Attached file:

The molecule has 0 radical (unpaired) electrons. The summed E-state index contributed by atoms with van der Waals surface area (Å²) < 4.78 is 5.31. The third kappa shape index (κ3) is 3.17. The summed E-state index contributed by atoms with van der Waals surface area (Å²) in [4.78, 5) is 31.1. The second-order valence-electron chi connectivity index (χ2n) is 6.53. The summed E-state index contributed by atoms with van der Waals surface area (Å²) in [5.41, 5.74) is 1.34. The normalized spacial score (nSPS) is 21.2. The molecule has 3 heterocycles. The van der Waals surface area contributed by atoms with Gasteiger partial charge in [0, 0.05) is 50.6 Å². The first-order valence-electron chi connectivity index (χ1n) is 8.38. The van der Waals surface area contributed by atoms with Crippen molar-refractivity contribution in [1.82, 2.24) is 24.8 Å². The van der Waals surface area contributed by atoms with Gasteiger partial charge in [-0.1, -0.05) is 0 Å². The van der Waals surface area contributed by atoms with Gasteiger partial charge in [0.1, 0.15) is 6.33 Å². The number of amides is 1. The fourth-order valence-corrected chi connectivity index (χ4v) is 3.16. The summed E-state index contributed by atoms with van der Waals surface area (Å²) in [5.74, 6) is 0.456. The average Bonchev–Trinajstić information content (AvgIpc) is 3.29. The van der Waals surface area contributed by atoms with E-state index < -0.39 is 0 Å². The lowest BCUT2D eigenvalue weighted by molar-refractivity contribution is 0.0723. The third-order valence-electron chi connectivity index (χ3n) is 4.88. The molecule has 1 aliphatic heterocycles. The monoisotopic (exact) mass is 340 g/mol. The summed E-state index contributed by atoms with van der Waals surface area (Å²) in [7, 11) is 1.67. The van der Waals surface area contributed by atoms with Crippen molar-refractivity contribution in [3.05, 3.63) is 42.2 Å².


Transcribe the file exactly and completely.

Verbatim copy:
The molecule has 0 radical (unpaired) electrons. The summed E-state index contributed by atoms with van der Waals surface area (Å²) < 4.78 is 5.31. The third kappa shape index (κ3) is 3.17. The summed E-state index contributed by atoms with van der Waals surface area (Å²) in [4.78, 5) is 31.1. The second-order valence-electron chi connectivity index (χ2n) is 6.53. The summed E-state index contributed by atoms with van der Waals surface area (Å²) in [5.41, 5.74) is 1.34. The normalized spacial score (nSPS) is 21.2. The molecule has 3 heterocycles. The van der Waals surface area contributed by atoms with Gasteiger partial charge in [0, 0.05) is 50.6 Å². The first-order valence-electron chi connectivity index (χ1n) is 8.38. The van der Waals surface area contributed by atoms with Crippen molar-refractivity contribution in [1.82, 2.24) is 24.8 Å². The van der Waals surface area contributed by atoms with Gasteiger partial charge in [-0.1, -0.05) is 0 Å². The van der Waals surface area contributed by atoms with Gasteiger partial charge in [0.1, 0.15) is 6.33 Å². The number of amides is 1. The fourth-order valence-corrected chi connectivity index (χ4v) is 3.16. The summed E-state index contributed by atoms with van der Waals surface area (Å²) in [5.74, 6) is 0.456. The average Bonchev–Trinajstić information content (AvgIpc) is 3.29. The van der Waals surface area contributed by atoms with E-state index < -0.39 is 0 Å². The lowest BCUT2D eigenvalue weighted by molar-refractivity contribution is 0.0723. The third-order valence-electron chi connectivity index (χ3n) is 4.88. The molecule has 1 aliphatic heterocycles. The monoisotopic (exact) mass is 340 g/mol. The summed E-state index contributed by atoms with van der Waals surface area (Å²) in [7, 11) is 1.67. The van der Waals surface area contributed by atoms with Crippen molar-refractivity contribution in [3.05, 3.63) is 42.2 Å².